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Cornish Cross

Posted

Pros: Voracious foragers, tough as nails, develop quickly and have the deepest muscling.

Cons: They come from the hatchery needing some probiotics in their systems.

I've raised two batches of the CX and are incredibly impressed with their foraging abilities, their activity levels and their tough nature.  These birds can get an injury and brush it off like it never happened.  Heal up so fast and well that you can't tell who was injured, even when doing the processing later. 

 

They have a great feed conversion and I've never lost one to unexplained death.  They will range farther and forage longer than any breed of chicken I've ever raised..sunup to sundown out on pasture and in the woodland. 

 

They do well on fermented feed and full free range.  Grew them slow, used fermented layer mash and whole grains.  Healthy chickens that fill the freezer like no other breed.  Can't say enough positive things about this breed. 

Posted

Pros: Fast growth, big meaty birds, pullets mature into reliable egg layers, GREAT cold tolerance

Cons: FLIP in cockerels, hens are short-lived due to heart problems, heat intolerant, and huge amounts of POOP!!!

We've been raising these birds for years.  Aside from a tendency to heat intolerance, the biggest downside to this breed is the HUGE amount of poop they produce - think turds the size of golf balls, from every bird, all day long! Other than that, they are relatively trouble-free birds, as long as you don't overfeed them.
A little known side benefit of this breed are their eggs - I usually order all roosters and the few that turn out to be pullets get added to our laying flock. The pullets lay enormous eggs with huge yolks on an almost daily basis. They begin laying at about 20 weeks of age, provided they are hatched early enough in the spring to allow them to mature by late summer (pullets from late summer or autumn hatchings often never begin laying at all); unfortunately, most Cornish cross hens only live to about 18 months of age, due to a tendency toward heart problems.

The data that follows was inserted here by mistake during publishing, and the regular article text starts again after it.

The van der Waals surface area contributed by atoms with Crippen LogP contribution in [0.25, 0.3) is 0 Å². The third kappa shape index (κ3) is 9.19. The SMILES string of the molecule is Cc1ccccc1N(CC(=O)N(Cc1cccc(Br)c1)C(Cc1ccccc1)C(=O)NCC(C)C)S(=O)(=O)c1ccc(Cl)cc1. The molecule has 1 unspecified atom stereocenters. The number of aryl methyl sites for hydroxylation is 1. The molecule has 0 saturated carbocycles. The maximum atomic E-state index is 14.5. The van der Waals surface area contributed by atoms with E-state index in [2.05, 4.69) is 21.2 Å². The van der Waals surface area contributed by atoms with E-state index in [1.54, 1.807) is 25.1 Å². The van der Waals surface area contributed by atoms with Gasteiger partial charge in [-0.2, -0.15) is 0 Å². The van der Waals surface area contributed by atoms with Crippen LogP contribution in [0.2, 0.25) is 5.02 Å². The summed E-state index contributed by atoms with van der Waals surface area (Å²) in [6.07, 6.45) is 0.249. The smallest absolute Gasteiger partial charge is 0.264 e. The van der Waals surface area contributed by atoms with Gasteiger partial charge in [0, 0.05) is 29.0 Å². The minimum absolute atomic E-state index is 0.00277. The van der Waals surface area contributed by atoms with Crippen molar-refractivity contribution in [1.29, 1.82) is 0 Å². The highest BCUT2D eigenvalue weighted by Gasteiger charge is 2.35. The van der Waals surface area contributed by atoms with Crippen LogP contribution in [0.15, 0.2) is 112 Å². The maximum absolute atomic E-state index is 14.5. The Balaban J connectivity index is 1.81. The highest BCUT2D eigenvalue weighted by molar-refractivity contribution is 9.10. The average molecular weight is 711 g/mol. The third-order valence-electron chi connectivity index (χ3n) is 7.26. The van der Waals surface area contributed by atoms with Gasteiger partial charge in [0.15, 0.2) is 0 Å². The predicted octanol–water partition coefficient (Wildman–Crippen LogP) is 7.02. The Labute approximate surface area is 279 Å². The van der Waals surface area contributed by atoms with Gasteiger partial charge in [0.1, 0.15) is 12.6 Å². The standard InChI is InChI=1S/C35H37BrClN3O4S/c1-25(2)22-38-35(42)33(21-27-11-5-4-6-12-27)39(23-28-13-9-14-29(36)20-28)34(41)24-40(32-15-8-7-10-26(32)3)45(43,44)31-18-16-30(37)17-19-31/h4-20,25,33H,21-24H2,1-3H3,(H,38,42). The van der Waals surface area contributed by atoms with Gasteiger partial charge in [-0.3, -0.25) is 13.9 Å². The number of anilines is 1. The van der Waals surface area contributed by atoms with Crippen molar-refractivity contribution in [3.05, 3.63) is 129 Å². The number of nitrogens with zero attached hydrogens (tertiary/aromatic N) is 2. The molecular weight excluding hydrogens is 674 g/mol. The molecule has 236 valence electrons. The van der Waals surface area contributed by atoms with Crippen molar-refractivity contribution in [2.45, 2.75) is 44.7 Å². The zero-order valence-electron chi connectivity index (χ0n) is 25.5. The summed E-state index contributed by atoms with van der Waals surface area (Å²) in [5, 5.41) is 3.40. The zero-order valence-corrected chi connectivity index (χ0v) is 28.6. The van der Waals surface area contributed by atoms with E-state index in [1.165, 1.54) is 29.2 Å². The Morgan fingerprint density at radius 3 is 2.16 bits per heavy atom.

Posted

Pros: Fast growth, easy to fence, good feed/growth ratio, lots of tender white meat, easy to pluck, sweet friendly birds

Cons: Need to be managed properly to avoid problems such as leg problems or early death

We have raised several batches of Cornish cross from different hatcheries and have had great success. I love that they are ready to process in 6-8 weeks and then they are done, as opposed to other meat breeds or dual purpose breeds that take much longer to finish. They have so much meat on them and it is tender, delicious, mostly white meat. They do much better raised on pasture with room to roam or in tractors moved frequently to give them plenty of greens to eat and to keep them clean. They have a tendency to over eat if allowed so we restrict feed to only 12 hours a day, and take the food away for the other 12 hours a day. They also require a lot of fresh water to drink but if managed properly are very easy to raise.

Posted

Pros: Great foragers, fast growing, docile, absolutely delicious!

Cons: Need "special" management to remain healthy

There is no better meat bird! With plenty of room to forage, restricted feed, and probiotics, these birds thrive. Yes, they grow amazingly quick. By restricting feed, encouraging movement, and giving them a large area to forage in, health problems can be kept to a minimum. I have never lost a bird to "flip," and I credit my management techniques. If you want lots of juicy meat and can give them lots of room, these are the birds for you!

Posted

Pros: Friendly, easy to handle bird. Great feed/meat conversion ratiodue to fast growth. Good forager, great tasting.

Cons: Can eat alot if penned all day.

Raised four CX from day1, after learning about Fermented feed and feeding this to them, they ate less but kept growing, they didn't have the disgusting liquid poop that most people describe here. They had tender great tasting meat, better than the store bought ones.

Posted

Pros: Great meat

Cons: Dumb, Do not stop eating, so messy

I don't think you will ever get an egg from these chickens. The only hen we tried to keep died young of heart failure. They can barely walk and have a lack of feathers! But I can say they taste good!